Why the Long Island Tunnel Isn’t Going to Happen

0:00       Despite the rising chatter about a new plan for a cross-Sound link between Westchester and Long Island, a study commissioned by […]

Published June 5, 2018 2:13 PM
2 min read

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Despite the rising chatter about a new plan for a cross-Sound link between Westchester and Long Island, a study commissioned by the Department of Transportation shows that Rye and Oyster Bay are more at risk from asteroid hits than tunnel excavators.

 

The report concludes that routes to either Rye/Port Chester or Bridgeport are feasible. Connecticut won’t play, so Governor Cuomo has focused on the Rye/Oyster Bay option. He knows a bridge is a non-starter, so is only talking about a tunnel. The tunnel would run 18 miles underground from the end of I-287, under Oyster Bay, to I-495 mid-island.

 

However, the only viable configuration is prohibitively expensive. It requires two tubes each featuring three traffic lanes. That’s $55 billion. Think 14 Tappan Zee Bridge replacements at $4 billion each. Recognizing how crazy that number is, the consultant offers a cramped one-tube alternative – two lanes each way stacked on top of each other with no breakdown lane, running underground for 18 miles. For a mere $32 billion, you can buy a humongous underground traffic jam whenever someone has a flat tire. And the report acknowledges that the stacked alternative would require “longer transitions” from I-287 and I-95 in Rye, “where space is limited,” so would require “detailed study.” That’s consultant-ese for “fugeddaboudit.”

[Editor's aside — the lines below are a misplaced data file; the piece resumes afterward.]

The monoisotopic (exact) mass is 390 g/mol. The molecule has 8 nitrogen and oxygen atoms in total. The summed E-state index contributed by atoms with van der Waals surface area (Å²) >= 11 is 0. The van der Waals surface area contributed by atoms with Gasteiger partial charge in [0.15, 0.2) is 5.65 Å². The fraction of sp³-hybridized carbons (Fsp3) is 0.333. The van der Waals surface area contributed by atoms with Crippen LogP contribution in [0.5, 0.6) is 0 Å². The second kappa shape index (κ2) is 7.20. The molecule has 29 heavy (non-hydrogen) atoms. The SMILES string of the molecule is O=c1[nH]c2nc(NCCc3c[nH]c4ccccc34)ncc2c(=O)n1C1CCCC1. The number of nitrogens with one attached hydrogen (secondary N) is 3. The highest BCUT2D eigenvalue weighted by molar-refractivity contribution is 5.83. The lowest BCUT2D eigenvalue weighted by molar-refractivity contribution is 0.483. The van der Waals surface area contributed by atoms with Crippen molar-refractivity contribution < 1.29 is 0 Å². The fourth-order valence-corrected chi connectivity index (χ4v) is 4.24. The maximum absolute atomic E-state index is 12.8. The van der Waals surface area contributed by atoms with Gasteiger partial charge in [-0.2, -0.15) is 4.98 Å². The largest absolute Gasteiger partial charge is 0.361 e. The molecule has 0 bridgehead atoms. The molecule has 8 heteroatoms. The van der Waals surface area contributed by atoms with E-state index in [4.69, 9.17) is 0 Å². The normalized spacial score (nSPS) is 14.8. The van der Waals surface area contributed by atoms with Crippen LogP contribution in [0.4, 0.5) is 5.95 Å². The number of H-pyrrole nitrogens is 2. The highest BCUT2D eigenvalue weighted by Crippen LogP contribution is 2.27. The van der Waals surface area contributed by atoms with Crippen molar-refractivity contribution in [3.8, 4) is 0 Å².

Not so keen on tunnel-light, the consultant offers another solution: run tunnels into the Sound from both shores for a mile, then join them with a six-mile bridge rising in the middle of the Sound. That costs only $44 billion, knocking $12 billion off the tab. But you get the worst of both worlds – a massive bridge in the Sound, plus the huge costs of tunneling for 12 miles.

 

So only the $55-billion two-tube, all-tunnel option is viable. But tolls can’t pay for it. Even on the report’s rosy assumptions, annual toll revenue would be about $550 million. That assumes commuters would pay $20-$25 each way, triple what the Whitestone/Throgs Neck alternatives cost. Just how many commuters would spend $1,000 a month to use the tunnel? Even if the demand is there, the report acknowledges that tolls would cover only about 22% of the $2.5 billion annual cost of servicing $50 billion of 40-year debt at 4% interest.  

 

So, who pays the $55 billion? Not users, even with tolls triple the price of competing bridges. The consultant invokes “public-private partnership,” but points out that only about $1 billion or so could be raised from private financing. Uncle Sam? Unlikely. That leaves New York taxpayers. Hmmm.

 

It’s obvious that once the focus turns to funding, the tunnel goes nowhere. But it’s an election year, and elections cost money. So, the chatter continues.

 

  • Mitch Berns

 

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